ENGAGING WITH ART AND IDEAS On The Forecourt The invitation to engage with art and ideas, including the new realities in which we are all living, is made before audiences even entered the gallery. In placing Alketa Xhafa-Mripa’s Luton truck on the Tate forecourt, Who Are We? provokes its audience into re-assessing one of the iconic images of today’s Europe. Whilst the Refugees Welcome truck itself is convivial and inviting with its carpeted space, easy chairs and a message of Hope, it is difficult for viewers not to be reminded of those images of migrants in lorries, dead and alive, that crowd our media. What does it mean, then, to be invited into a space to take a cup of tea with a refugee? And encounter ‘the other.’ There is a general sense of eagerness in those approaching the van. ‘Is it going to be a performance – like the belly dancer?’ someone asks. ‘Are they collecting money for something?’ ‘Advertising Tate membership?’ ‘Is it those birds again? Onlookers urge each other to come closer; participate in some way. For some this goes no further than having their photo taken inside the truck. But even ‘climbing inside the van’ creates ‘a new perspective’. It’s ‘much smaller’ than most people expect. ‘More claustrophobic’. ‘Difficult to think of it could be filled with people – or even bodies’. Some start to stay longer – to have that cup of tea and conversation and engage with the question of what has happened to the welcome Xhafa-Mripa says she felt when she arrived from Kosovo 20 years ago? Most of those entering the van still see themselves as people who want to welcome migrants. Does this mean people walking through the forecourt of Tate Modern have already pre-selected themselves; by their very interest in the gallery? Many are tourists but there are also young people on organised school trips, mothers and children, older people up, or down, for a day or two in town. There are those who are clearly pleased with their own grasp of the metaphor. ‘A lot of them come here in lorries’, ‘I know someone who was in the trucks in Calais.’ One self confessed Brexiteer circles the van nervously before he decides to enter and engage in conversation. It’s not migrants like Mripa he is concerned about, he tells her, the ‘cultured and intelligent European’ ones, but ‘those who have come since’. Those whom he perceives as ‘less well educated’ and therefore, ‘more problematic’. Does it matter, in terms of measuring impact, that he was one of the few members of the audience who self declares his antipathy towards migrants? Or is it enough that a notable number of those encountering a piece of art that asks them to engage with an issue and ‘decide what we think’ are engaged enough to decide they will go into the gallery to see more? Not all of them have been to Tate before. Some of those who are not able to spend more time verbalise their regret at ‘not knowing this was on’. One group suggesting, ‘They (meaning Tate Modern) could have put up a sign’.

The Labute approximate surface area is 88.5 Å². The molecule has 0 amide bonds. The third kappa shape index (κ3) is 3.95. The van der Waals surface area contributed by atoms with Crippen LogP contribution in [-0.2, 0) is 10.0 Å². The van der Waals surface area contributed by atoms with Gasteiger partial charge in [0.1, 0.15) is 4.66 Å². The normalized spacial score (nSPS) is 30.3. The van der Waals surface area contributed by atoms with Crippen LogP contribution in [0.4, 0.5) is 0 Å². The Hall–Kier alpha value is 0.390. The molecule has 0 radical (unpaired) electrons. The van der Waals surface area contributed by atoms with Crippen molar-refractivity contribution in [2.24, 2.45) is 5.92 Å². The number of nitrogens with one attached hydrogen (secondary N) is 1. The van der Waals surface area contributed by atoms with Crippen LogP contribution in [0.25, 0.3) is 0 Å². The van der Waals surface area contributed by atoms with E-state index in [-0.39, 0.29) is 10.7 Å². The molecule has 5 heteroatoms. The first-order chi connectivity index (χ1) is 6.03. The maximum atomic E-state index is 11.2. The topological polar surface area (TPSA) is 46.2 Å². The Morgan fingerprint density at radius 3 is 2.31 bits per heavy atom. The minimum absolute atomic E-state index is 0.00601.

Refugees Welcome by Alketa Xhafa Mripa


In the Gallery Coming into the gallery, our expectations as an audience are already framed by the welcome board. Having been to events here before, the space feels encouragingly animated. ‘It’s like a kind of café’ someone tells me. Or one of those, ‘re-worked libraries’? For some of the audience, especially those with small children and those on school trips, it ‘feels important’ this not a silent space. Some graduates from City University tell me this is often the most intimidating thing about galleries and museums. ‘You feel like you have to know how to be.’ As I arrive, a father is reading the statements on the board out loud to a small child: explaining what a migrant is. There are people already sitting together on the sofas. Drinking coffee and laughing. This feels like a ‘safe space’ to engage with art and discover things. Boats It is impossible to avoid Bern O’ Donoghue’s boats. Although there have been those, she tells me, who have just ‘walked right through them’ without even noticing. Someone has just asked her, having been being told what they represent, ‘Whose fault is it?’ Her response, ‘It’s yours, it’s ours, it’s all our responsibility,’ has left the questioner a little astounded. Art and artists don’t usually answer back. But as the week goes on, it becomes clearer, it is the capacity for these artists to have opinions, to engage with us directly, to challenge us, refuse to let us off the hook as audiences that is one of the strengths of the work. Not only are we prompted to ask questions we are confronted with the difficult answers. Data, like the boats in Bern’s installation, is not clean and abstract. It is impossible, in the end, to separate the boats as artefacts from the reasons for their existence. A group of school children listen as carefully as adults to these facts. Bern is an excellent artist/educator - as are many of the artists whose work is part of this programme. Another strength. Her stories engage audiences. The numbers astound them. ‘I can’t believe she hasn’t got them all out yet.’ ‘There’s just so many’. Participating in the construction of the boats, and adding a name or a relationship, ‘We’ve put our friend’s name’, reinforces the notion that these are not just numbers in an excel document. It is made clear that taking action to stop this happening is a possible option.